How to Get the Most Out of Meetings with Your Boss

A 1:1 meeting with your supervisor is a precious opportunity. You do not want it to go to waste. You know how long your to-do list is, so you can safely assume your manager's workload is even bigger, especially if it includes supervising multiple people. When you have the rare chance to secure your supervisor's undivided attention, you can get the most out of your 1:1 meeting with a few simple strategies.

How to get most out of your 1:1

Request a 1:1 meeting if you are not getting one

In an ideal world, you and your boss would meet periodically—perhaps on a quarterly or bimonthly basis—to catch up on your goals and discuss your performance. Your annual performance review should not be the only time this happens. But we don't live in an ideal world, and if you aren't getting this type of discussion with your supervisor but want it, then ask for it. Chances are your supervisor will not say no. (And, if they do, then you might want to start looking for a more supportive employment situation.)

Find the right time and place

Managers tend to have their own styles for conducting 1:1 meetings, and your supervisor will likely decide when and where your meeting takes place, but that doesn't mean you can't make strategic suggestions. For instance, if you want to have a mentoring-type discussion about your career prospects at the company, then you probably don't want to schedule your 1:1 for a busy Tuesday morning or the day of the weekly leadership team meeting. (After all, bosses are people, too, and have their own busy stressed-out times.) Friday mornings or afternoons, depending on the flow of your office, tend to be good times for these types of conversations. The pace is a bit slower, and everyone is feeling more reflective about the week just completed.

Similarly, your supervisor's office might not be the right place for the conversation—there is something about a desk in between manager and employee that feels stiff and almost confrontational. Is there a conference room onsite or even a nearby coffee shop that might be more relaxed and suitable?

Know your purpose

Before you attend a 1:1, whether regularly scheduled or not, know your purpose for the meeting. What do you want to achieve? You might want to keep a running list of questions or discussion topics. If you are calling the meeting, come prepared with an agenda and questions to ask. Don't waste time with routine project updates. That type of information can be conveyed in an email or during a team meeting.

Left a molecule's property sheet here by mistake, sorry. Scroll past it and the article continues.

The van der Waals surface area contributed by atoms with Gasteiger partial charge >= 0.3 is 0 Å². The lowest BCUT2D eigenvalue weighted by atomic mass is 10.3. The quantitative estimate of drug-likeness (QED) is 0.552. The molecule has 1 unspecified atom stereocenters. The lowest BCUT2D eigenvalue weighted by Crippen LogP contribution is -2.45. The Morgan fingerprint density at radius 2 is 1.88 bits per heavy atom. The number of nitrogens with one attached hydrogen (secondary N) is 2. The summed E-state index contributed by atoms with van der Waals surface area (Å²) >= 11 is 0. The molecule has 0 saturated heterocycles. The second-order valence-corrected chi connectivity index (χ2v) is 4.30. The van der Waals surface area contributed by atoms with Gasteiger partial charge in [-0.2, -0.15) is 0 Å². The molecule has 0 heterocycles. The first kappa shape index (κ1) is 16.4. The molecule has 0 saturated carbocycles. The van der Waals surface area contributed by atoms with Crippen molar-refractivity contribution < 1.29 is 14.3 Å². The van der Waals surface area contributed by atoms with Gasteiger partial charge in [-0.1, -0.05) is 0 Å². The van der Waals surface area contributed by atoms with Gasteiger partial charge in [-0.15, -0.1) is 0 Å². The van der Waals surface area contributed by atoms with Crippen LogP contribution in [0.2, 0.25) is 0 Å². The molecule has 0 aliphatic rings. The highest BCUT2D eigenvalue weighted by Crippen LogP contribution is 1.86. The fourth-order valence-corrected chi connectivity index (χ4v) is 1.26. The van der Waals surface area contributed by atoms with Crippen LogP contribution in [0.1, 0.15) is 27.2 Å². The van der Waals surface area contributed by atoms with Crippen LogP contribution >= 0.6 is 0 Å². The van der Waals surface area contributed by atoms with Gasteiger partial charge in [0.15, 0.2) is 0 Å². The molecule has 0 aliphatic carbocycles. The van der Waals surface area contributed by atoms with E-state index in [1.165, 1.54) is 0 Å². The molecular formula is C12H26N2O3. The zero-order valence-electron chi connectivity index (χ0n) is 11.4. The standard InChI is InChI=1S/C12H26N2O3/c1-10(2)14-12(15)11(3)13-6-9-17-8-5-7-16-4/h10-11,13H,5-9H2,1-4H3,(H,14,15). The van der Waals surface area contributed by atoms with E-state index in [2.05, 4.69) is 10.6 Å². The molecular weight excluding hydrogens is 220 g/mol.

Prepare to talk about your goals

Just like a character in a novel or a movie should experience growth over the story arc, so too should every employee. An effective supervisor wants to see you grow as a professional, so it is only reasonable to ask about your goals during a 1:1 meeting. You will want to be prepared to discuss both short- and long-term goals—goals that can be achieved in a matter of months and goals that will take years. Plan to work with your supervisor to ensure any goals you set are "SMART": specific, measurable, attainable, realistic, and timely.

Ask for advice, not direction

Sometimes you want direction from your supervisor—just tell me what to do, already! But a 1:1 meeting should not be that time. This should be a conversation in which you are two professionals conversing about the best path forward. You want your manager to recognize how much you have grown, and one of the best ways to do that is by asking the right questions in an attempt to solicit constructive feedback. Asking for advice instead of direction shows you can stand on your own two feet.

Follow-up with a meeting summary

After your 1:1, take the initiative to write a recap of your meeting, including any agreed-upon action items you will pursue. If appropriate, request a follow-up meeting to touch base on your progress. This gives both sides of a 1:1 a chance to ensure they are aligned regarding the discussion and steps forward.

With these tips in mind, you can make the most of any 1:1 meeting with your boss, enriching your relationship and making every interaction more impactful.

Search for your next job now:


Back to listing

The Washington Post Jobs Newsletter

Subscribe to the latest news about DC's jobs market